When in "water mode," the weight capacity of most packrafts can sustain all of your camping gear packed away in waterproof dry bags.

The ability to carry one's boat in a backpack means rivers, streams, and lakes become accessible in ways they never were before, enabling deeper penetration into wild spaces.

Low-Impact, High-Quality Wilderness Immersion

Packrafting also stands out as a low-impact way to explore the outdoors, aligning perfectly with Leave No Trace principles. This aspect of the sport appeals greatly to conservation-minded adventurers who seek to minimize their environmental footprint while maximizing their engagement with nature.

As a method of travel that avoids the use of motors or large boats, packrafting helps minimize the disruption to the environments to which it provides access.

Participants often describe packrafting as a form of moving meditation—a physical yet introspective endeavor that offers profound connections with the natural world. Whether silently gliding through mist-covered waters at dawn or skillfully maneuvering through challenging rapids, packrafting invites a deep, reflective engagement with nature, offering both a peaceful retreat and a gratifying challenge.

Who is Packrafting For?

Packrafting is a versatile sport that appeals to a wide range of outdoor enthusiasts, making it suitable for people with various interests and skill levels.

Tim_Kelley_ak_024Photo by Tim Kelley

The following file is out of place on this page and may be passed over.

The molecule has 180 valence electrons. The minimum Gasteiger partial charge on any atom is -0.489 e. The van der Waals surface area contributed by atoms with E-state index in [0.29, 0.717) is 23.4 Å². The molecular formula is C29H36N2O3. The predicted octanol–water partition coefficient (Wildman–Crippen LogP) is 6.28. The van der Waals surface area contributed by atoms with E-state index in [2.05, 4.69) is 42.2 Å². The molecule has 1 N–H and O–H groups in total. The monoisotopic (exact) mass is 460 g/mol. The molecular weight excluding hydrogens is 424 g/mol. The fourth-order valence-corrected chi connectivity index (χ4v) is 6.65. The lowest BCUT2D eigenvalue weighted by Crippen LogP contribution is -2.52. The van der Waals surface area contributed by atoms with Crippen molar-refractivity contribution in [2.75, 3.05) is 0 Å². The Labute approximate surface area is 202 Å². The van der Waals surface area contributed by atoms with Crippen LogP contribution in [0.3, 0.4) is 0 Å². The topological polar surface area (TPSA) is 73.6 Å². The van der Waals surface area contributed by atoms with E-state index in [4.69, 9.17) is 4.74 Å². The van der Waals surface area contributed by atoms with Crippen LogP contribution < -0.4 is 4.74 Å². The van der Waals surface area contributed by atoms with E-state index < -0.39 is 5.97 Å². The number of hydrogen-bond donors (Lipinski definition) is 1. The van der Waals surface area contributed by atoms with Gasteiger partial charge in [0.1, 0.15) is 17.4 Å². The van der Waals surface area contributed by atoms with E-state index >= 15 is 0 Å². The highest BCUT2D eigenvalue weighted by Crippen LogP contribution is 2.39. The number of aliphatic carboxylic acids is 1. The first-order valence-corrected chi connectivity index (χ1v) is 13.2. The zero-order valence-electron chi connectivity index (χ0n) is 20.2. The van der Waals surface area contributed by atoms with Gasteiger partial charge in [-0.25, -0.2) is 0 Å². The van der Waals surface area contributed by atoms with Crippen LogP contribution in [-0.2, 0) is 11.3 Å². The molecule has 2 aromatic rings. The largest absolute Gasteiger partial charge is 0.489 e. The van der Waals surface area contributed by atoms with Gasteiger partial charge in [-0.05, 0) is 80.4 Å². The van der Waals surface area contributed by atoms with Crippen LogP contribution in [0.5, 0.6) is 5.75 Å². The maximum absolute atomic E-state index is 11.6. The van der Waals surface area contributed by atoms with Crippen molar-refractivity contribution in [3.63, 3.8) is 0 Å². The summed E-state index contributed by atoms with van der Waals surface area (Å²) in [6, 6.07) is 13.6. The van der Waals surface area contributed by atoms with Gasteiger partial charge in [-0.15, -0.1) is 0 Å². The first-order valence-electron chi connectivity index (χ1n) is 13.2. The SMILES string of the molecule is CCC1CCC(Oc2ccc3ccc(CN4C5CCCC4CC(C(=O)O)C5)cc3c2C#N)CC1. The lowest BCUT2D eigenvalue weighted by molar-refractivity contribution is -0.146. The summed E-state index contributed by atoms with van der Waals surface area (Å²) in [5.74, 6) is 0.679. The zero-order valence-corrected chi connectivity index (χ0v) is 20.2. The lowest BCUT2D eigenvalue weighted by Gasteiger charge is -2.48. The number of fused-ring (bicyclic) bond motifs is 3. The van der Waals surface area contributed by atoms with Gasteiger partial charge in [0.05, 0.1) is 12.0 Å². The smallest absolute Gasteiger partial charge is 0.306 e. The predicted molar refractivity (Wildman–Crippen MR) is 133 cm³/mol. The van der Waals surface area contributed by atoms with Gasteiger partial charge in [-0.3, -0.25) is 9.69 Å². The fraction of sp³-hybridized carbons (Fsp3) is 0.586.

Here’s a breakdown of who might find packrafting particularly appealing:

  1. Adventure Seekers: Individuals who crave new and unique experiences in the outdoors will find packrafting offers a thrilling way to explore both waterways and trails.
  2. Backpackers & Hikers: Those already passionate about trekking through nature can extend their adventures across water bodies, accessing remote locations that are otherwise unreachable.
  3. Water Sports Enthusiasts: Kayakers, canoeists, and those familiar with water sports might enjoy the added challenge and mobility that packrafting provides.
  4. Environmentalists & Nature Lovers: Packrafting is low-impact and allows for exploration without disturbing sensitive ecosystems, making it ideal for those who prioritize environmental conservation.
  5. Photographers & Wildlife Watchers: Packrafting can access secluded spots perfect for capturing wildlife and scenic landscapes, providing opportunities for photography and wildlife watching.
  6. Families: With the right safety measures, packrafting can be a family-friendly activity that offers fun for both adults and children looking to share an adventure.
  7. Fitness Enthusiasts: If you're looking for a new way to stay active, packrafting provides a full-body workout that combines paddling with the physical exertion of hiking.
  8. Adventure Racers: Competitors in adventure races find packrafting invaluable for navigating varied terrain during multi day expeditions, as it seamlessly integrates water crossings and river traverses into their multi-disciplinary events, enhancing their competitive edge.

Overall, packrafting is for anyone interested in exploring the great outdoors in a novel and exciting way, offering both the serenity of paddling on quiet waters and the adrenaline rush of navigating rapids. \

Whether you're a seasoned outdoor adventurer or a family looking for a new way to experience nature together, packrafting has something to offer.

How Easy is Packrafting?